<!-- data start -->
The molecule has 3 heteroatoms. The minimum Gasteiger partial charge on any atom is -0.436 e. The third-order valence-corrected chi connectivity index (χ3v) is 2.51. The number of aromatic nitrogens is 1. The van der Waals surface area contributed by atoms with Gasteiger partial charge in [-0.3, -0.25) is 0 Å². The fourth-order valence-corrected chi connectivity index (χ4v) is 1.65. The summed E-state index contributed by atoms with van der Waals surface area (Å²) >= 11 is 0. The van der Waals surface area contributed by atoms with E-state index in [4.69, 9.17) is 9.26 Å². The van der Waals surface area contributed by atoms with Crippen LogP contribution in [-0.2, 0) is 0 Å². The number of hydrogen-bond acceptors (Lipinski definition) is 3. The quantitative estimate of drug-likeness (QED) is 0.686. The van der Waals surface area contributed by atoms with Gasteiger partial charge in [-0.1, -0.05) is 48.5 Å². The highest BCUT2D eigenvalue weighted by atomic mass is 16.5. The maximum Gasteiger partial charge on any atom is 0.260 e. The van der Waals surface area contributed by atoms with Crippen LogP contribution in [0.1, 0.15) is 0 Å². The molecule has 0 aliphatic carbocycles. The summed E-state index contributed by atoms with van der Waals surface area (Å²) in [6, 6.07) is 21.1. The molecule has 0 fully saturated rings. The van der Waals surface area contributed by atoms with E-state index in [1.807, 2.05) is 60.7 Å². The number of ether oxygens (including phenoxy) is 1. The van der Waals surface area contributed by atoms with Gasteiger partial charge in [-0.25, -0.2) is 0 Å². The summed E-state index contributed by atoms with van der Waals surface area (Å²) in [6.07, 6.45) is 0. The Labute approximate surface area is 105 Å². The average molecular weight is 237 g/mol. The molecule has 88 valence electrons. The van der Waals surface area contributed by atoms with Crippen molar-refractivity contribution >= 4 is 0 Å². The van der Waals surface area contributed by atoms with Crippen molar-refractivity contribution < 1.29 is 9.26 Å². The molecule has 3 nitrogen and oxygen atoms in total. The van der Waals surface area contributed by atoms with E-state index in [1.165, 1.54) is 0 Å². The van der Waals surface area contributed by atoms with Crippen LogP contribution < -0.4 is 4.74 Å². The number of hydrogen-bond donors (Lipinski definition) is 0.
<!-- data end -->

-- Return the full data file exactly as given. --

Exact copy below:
The molecule has 3 heteroatoms. The minimum Gasteiger partial charge on any atom is -0.436 e. The third-order valence-corrected chi connectivity index (χ3v) is 2.51. The number of aromatic nitrogens is 1. The van der Waals surface area contributed by atoms with Gasteiger partial charge in [-0.3, -0.25) is 0 Å². The fourth-order valence-corrected chi connectivity index (χ4v) is 1.65. The summed E-state index contributed by atoms with van der Waals surface area (Å²) >= 11 is 0. The van der Waals surface area contributed by atoms with E-state index in [4.69, 9.17) is 9.26 Å². The van der Waals surface area contributed by atoms with Crippen LogP contribution in [-0.2, 0) is 0 Å². The number of hydrogen-bond acceptors (Lipinski definition) is 3. The quantitative estimate of drug-likeness (QED) is 0.686. The van der Waals surface area contributed by atoms with Gasteiger partial charge in [-0.1, -0.05) is 48.5 Å². The highest BCUT2D eigenvalue weighted by atomic mass is 16.5. The maximum Gasteiger partial charge on any atom is 0.260 e. The van der Waals surface area contributed by atoms with Crippen LogP contribution in [0.1, 0.15) is 0 Å². The molecule has 0 aliphatic carbocycles. The summed E-state index contributed by atoms with van der Waals surface area (Å²) in [6, 6.07) is 21.1. The molecule has 0 fully saturated rings. The van der Waals surface area contributed by atoms with E-state index in [1.807, 2.05) is 60.7 Å². The number of ether oxygens (including phenoxy) is 1. The van der Waals surface area contributed by atoms with Gasteiger partial charge in [-0.25, -0.2) is 0 Å². The summed E-state index contributed by atoms with van der Waals surface area (Å²) in [6.07, 6.45) is 0. The Labute approximate surface area is 105 Å². The average molecular weight is 237 g/mol. The molecule has 88 valence electrons. The van der Waals surface area contributed by atoms with Crippen molar-refractivity contribution >= 4 is 0 Å². The van der Waals surface area contributed by atoms with Crippen molar-refractivity contribution < 1.29 is 9.26 Å². The molecule has 3 nitrogen and oxygen atoms in total. The van der Waals surface area contributed by atoms with E-state index in [1.165, 1.54) is 0 Å². The van der Waals surface area contributed by atoms with Crippen LogP contribution < -0.4 is 4.74 Å². The number of hydrogen-bond donors (Lipinski definition) is 0.